Former Bridgeport Mayor Joseph Ganim, released a year ago after serving nearly seven years in prison for corruption, has expressed some interest in running again to lead Connecticut's largest city.
The city's powerful Democratic boss says Ganim would like to run, but he's backing Mayor Bill Finch and discouraged Ganim from running.
"He has some aspiration for running," Mario Testa, chairman of the Bridgeport Democratic Town Committee who has met with Ganim, told The Associated Press on Tuesday. "Right now I don't think it's the right time for him to jump into the rink."
Testa said he does not believe Ganim will run in the Democratic primary in September, but didn't rule it out and acknowledged he could run in the general election in November as an independent.
Ganim would not say whether he is considering a run, but said he's been approached by hundreds of people with encouraging comments. He also said a Facebook page has been created to encourage him to run and cited a poll showing he leads among Democratic candidates that was conducted by Merriman River Group on behalf of Only in Bridgeport, a blog run by a former Ganim associate who testified against him at his corruption trial.
Ganim said he's been busy with a foundation he started that raises money for youth groups. He also has been working at his family's law practice in Bridgeport.
"I'm real flattered by this but at the moment -- but at the very moment -- that's where my focus is," Ganim said.
Ganim was sentenced to nine years in prison in 2003 for steering city contracts in exchange for hundreds of thousands of dollars in expensive wine, custom clothes, cash and home improvements. He was convicted of 16 corruption charges, including extortion, bribery and racketeering. His sentence was reduced after he participated in a drug treatment program.
The 51-year-old Ganim was a popular mayor, often credited with reviving Bridgeport as it emerged from bankruptcy, and had ambitions to become governor. Ganim, first elected in 1991, was serving his fifth term when he was indicted in 2001.
Last month, Ganim handed over a $1,000 check to a local charity that helps youths, but denied any political motives. Michael Daly, editorial page editor at the Connecticut Post, wrote last week that Ganim appeared like he was interested in becoming mayor again.
Other mayors, such as Marion Barry in Washington D.C. and Buddy Cianci in Providence, R.I., have won re-election after they were convicted of crimes. Former Rep. Charles Diggs Jr., a Michigan Democrat who died in 1998, was re-elected after he was convicted in 1978 of operating a payroll kickback scheme in his congressional office.
As Ganim drops hints about a possible run, political experts are divided over whether he will run in this year's race and his prospects.
Ganim could pull off a comeback in a crowded field of Democrats where he might not need a large percentage of votes and voter turnout could be low, said Gary Rose, a politics professor at Sacred Heart University.
"There are people in Bridgeport who appreciate what he did for them irrespective of the corruption," Rose said. "I think there is a very real chance Joe Ganim could make a comeback."
But Ganim has shown no signs of running, such as by raising money, and lives in a neighboring suburb, said Donald Greenberg, an associate professor of politics at Fairfield University. He said Ganim is too much of a liability for Democratic party officials and lacks an organization to get out the vote.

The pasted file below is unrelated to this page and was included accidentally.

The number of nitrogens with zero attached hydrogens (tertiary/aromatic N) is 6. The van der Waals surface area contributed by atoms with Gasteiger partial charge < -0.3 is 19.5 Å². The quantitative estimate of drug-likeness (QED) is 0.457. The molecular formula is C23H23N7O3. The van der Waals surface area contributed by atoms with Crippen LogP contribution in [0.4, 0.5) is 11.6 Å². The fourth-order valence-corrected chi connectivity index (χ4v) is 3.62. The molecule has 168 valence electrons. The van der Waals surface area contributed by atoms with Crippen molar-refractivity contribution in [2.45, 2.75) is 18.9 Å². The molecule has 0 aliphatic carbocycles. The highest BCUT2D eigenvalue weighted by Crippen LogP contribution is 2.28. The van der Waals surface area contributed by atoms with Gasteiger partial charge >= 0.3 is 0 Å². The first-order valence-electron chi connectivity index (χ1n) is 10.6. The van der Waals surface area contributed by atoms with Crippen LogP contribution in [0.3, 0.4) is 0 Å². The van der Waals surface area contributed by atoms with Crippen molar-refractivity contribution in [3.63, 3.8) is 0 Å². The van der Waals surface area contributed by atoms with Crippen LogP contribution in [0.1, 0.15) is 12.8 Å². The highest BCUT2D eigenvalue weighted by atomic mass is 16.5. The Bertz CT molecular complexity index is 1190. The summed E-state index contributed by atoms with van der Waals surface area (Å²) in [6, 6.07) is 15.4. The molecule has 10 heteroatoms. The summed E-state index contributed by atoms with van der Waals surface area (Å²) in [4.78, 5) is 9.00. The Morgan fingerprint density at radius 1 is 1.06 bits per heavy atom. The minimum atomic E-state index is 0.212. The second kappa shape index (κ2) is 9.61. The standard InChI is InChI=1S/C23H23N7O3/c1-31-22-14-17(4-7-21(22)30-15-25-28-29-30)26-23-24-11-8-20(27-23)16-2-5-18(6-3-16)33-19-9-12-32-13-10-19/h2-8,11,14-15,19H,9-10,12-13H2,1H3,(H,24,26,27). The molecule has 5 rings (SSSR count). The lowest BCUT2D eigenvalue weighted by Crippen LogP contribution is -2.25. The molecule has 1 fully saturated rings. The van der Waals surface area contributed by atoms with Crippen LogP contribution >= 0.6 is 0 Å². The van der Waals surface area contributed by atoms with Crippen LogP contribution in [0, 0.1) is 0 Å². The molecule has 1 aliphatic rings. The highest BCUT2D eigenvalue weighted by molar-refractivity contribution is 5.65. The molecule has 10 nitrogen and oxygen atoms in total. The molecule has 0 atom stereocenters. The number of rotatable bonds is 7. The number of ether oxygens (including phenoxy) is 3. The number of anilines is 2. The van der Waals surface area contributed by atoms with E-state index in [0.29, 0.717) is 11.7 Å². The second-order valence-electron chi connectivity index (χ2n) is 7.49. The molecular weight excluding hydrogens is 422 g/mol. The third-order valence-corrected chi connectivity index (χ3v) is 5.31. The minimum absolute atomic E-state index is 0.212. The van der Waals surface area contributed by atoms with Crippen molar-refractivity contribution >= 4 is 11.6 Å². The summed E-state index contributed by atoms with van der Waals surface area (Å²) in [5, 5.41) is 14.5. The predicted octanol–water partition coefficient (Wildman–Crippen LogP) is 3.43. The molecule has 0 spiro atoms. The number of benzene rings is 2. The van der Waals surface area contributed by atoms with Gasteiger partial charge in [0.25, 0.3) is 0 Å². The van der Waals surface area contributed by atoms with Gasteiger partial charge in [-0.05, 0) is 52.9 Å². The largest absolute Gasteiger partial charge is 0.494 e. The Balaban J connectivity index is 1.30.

"I don't think he's going to run," Greenberg said.
Yet he added, "Some people are worried -- what happens if Joe gets into it?"
Voters interviewed Wednesday in downtown Bridgeport offered mixed views.
Richard Tenenbaum, a 60-year-old lawyer who works in Bridgeport and lives in Weston, said he was in Washington when Barry got re-elected and went on to do a terrible job. He said Ganim should not run.
"He committed crimes against the people and should not be coming back," Tenenbaum said. "I think he has no credibility. Bridgeport has enough problems without having a mayor who is not going to be taken seriously."
Andrew Martinez, a 32-year-old college student who lives in Bridgeport, said Ganim took visible steps to improve the city's appearance but fundamental problems remained. He said many people recall the good and overlook the bad, but he doesn't share that view.
"He betrayed the public trust," Martinez said. "That should just completely exclude him."
But Martinez said Ganim has a shot at winning should he decide to run.
"He remains etched in people's brains as a person who did a lot for the city," Martinez said.
The Rev. Errol Johnson, a 53-year-old Bridgeport resident, is among those who remember Ganim's accomplishments as mayor, such as a reduction in crime, and said he would consider voting for him. He said there are plenty of crooked politicians, but he also noted people can change in prison.
"I think he did a good job," Johnson said. "He changed the whole city."
Like other Connecticut cities, Bridgeport continues to struggle. The state Department of Education this month decided to take over management of the troubled Bridgeport schools and replacing its education board after some city leaders, including the mayor, said the current board was too dysfunctional to run the system.
Messages were left for Finch on Monday and Tuesday. Finch, a one-time Ganim supporter, said last year he wasn't worried about facing a challenge from Ganim.
"I don't believe he was popular when he left," Finch said at the time. "His actions disgraced the city."